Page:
The ambitious plan calls for $203 billion in mandatory cuts, which would mark the largest amount of deficit reduction through the budget process in two decades. And forcing Republicans to combine their already-complex push for tax reform with massive funding reductions would be a risky maneuver.

Some GOP lawmakers have already said they are worried about the potential political attacks if they’re seen as cutting programs like Temporary Assistance for Needy Families to pay for billions in tax breaks.

The House Budget Committee is expected to approve the proposal Wednesday, though it remains unclear whether the plan would garner enough support to pass on the House floor.

The idea of mandatory spending cuts has already created tension within the fractious GOP conference. Nearly three dozen GOP centrists have balked at the idea of missing the chance for tax reform, while hard-line fiscal hawks have demanded even steeper reductions.

Note: The referenced Black statement appears as an op-ed piece in USA Today.

U.S. House committee bucks Trump budget plan, provides $130M to Appalachian Regional Commission

The Appalachian Regional Commission, targeted for elimination in President Donald Trump’s March budget blueprint,  instead would receive $130 million in new funding for the coming year under a proposal winning approval of a key U.S. House committee, reports the Johnson City Press.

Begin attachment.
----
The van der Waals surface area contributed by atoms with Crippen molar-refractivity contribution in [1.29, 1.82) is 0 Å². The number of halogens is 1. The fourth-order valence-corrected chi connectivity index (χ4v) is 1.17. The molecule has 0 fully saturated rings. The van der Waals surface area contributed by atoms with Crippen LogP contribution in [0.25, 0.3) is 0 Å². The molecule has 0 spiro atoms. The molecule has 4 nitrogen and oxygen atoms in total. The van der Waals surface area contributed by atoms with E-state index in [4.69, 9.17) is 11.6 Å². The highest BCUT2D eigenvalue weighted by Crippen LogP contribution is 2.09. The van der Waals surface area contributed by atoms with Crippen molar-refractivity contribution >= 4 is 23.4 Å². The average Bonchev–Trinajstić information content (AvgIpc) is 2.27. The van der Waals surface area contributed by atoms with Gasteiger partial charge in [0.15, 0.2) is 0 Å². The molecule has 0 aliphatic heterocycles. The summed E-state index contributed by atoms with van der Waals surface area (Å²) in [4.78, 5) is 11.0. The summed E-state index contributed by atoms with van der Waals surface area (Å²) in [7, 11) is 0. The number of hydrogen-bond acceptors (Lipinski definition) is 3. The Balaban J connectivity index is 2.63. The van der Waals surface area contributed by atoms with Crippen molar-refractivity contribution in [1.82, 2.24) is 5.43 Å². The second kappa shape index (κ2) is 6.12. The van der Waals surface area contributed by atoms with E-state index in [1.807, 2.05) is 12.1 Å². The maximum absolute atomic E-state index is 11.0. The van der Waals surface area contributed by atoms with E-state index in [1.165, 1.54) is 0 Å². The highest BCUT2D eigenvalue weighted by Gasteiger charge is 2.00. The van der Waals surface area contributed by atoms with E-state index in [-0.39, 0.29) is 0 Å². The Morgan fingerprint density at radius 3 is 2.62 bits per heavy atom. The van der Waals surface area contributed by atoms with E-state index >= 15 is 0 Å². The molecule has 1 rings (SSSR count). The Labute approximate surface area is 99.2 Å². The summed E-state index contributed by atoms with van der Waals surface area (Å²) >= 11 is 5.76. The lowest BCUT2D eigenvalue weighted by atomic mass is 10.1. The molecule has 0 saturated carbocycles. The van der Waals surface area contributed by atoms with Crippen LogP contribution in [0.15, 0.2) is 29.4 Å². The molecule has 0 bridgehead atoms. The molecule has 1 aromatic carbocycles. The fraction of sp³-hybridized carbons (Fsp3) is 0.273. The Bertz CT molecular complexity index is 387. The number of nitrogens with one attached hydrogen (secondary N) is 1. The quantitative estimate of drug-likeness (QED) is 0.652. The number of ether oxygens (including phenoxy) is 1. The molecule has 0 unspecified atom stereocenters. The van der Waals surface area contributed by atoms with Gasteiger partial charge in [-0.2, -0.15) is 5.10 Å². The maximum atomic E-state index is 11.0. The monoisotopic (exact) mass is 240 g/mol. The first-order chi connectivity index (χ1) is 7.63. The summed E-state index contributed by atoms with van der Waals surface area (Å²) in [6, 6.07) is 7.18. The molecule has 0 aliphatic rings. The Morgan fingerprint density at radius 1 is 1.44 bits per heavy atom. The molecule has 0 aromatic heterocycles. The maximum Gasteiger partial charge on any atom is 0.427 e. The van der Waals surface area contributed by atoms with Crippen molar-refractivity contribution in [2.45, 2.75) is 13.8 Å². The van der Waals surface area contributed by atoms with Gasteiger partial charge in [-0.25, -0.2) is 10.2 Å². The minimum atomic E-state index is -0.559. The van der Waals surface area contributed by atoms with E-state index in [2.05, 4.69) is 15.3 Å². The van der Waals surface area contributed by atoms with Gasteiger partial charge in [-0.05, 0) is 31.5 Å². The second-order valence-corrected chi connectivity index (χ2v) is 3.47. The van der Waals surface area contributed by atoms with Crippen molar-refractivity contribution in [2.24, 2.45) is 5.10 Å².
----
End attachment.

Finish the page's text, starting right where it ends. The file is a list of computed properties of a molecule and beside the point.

A representative from the Appalachian Regional Commission said the funding allocated by the House Appropriations Committee is in step with the amount the agency would typically receive from the federal government.

Earlier this year, U.S. Rep. Phil Roe, R-Tenn., led 13 Republican representatives in writing a letter to the chairman and the ranking member of the Subcommittee on Energy and Water to urge them to fund the commission.

“The ARC is not a typical federal agency,” the letter read. “It is a true commission.”

… “We understand the budgetary constraints the subcommittee is facing,” the representatives said in the letter. “We believe this is an important partnership with the states that should be maintained and supported with robust funding.”

… “I will continue working to ensure adequate funding for ARC is included in FY18,” Roe said in a statement emailed to the Press

June TN tax collections: $112M over budget estimates